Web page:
Sir Curtice emphasised that due to the personal votes that are likely to be awarded to these mayors, the Conservative Party’s performance will be more accurately assessed by evaluating the number of councillor seats they win. He said this would be a more useful gauge of the party’s broader appeal, as people often knew less about their councillor candidate than their mayoral candidates.

Voting system change

This is the first election where the first past the post (FPTP) system is being used as a voting system for metro mayors and PCCs. Previously, these elections used the supplementary vote (SV) system in which voters could vote for two preferences.  

Akash Paun, Programme Director at the Institute for Government, highlighted research undertaken by the Institute for Government which revealed that since the introduction of SV in 2000, a total of 223 elections had taken place using that system, 17 of which would have had a different result under FPTP, assuming there had been no change in voter behaviour. 

Importance of local elections

Sarah Calkin, Editor of the Local Government Chronicle, highlighted that local elections are the “front line of local democracy”. She noted that in the last 18 months, there had been greater attention paid to local councils and the services councils provide. While this attention is likely because of the issuing of Section 114 notices, where councils effectively declare bankruptcy, it is useful for councils to spotlight the roles and functions that they perform.

I have worked in a local authority before I started at Dods, and whilst some people do not have much contact with their local councils beyond paying their council tax and having their bins collected, the services and support councils provide can be enormously important. Statutory homelessness services provision, as well as services such as children’s and adult’s social care, can provide lifelines to those who need them. Councillors, as well as council-employees, ensure that people’s day-to-day lives function smoothly. The support councils provide to the public are massively important, and the election of councillors has a direct impact on the policies driven forward by local authorities.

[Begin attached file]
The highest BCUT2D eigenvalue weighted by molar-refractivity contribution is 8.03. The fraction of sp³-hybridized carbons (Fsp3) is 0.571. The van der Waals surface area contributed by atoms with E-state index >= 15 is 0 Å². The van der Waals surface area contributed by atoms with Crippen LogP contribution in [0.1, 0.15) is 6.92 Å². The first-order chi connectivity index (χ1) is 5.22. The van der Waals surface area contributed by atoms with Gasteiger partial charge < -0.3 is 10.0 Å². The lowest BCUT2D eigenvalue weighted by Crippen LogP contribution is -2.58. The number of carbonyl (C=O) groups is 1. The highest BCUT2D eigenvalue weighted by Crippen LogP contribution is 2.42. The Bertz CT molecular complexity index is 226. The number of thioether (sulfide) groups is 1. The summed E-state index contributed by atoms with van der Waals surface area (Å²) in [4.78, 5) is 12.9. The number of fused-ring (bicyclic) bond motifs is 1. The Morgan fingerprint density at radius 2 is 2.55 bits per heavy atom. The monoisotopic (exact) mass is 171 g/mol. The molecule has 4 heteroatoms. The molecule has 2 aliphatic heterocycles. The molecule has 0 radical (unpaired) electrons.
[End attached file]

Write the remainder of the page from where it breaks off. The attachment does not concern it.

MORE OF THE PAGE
Calkin noted that councils feel their role is to be the “stewards of the places that we all call home”.  

Timing of a general election

Sir Curtice answered a question about whether if the Conservatives did better today than expected, would that make the general election more likely to happen sooner. He said that he had long held the view that the general election would be on 14 November 2024.  

Sir Curtice added that whether the Conservatives won or lost the general election, this result was secondary. He said the main point was that it would be Rishi Sunak’s career which would be greatly impacted by a Conservative loss, and whether that loss was small or large made a difference only to Sunak’s career.  

Interestingly, Sir Curtice said that by having the general election in November, it would allow Sunak to get all of his desired legislation onto the statute books. For example, the Tobacco and Vapes Bill would be a monumental piece of legislation to have in law, and that measure would still be remembered in twenty years’ time.  

Sir Curtice concluded by stating that unless the Conservative Party progressed to a position where Sunak would be continuing in office, Sunak had “every incentive of just running the clock on maximising his term in office” and “at least enjoying the job while he’s got it”.


While some may use this local election as a poll of sorts for the upcoming general election, it is worth emphasising that these elections are important independent of their use as a comparative tool. Once votes close at 10pm tonight, I look forward to seeing the results for the nearly 3,000 local councillors, 37 police and crime commissioners, and the 25 members of the London Assembly. As these results roll in, Dods will be providing further commentary.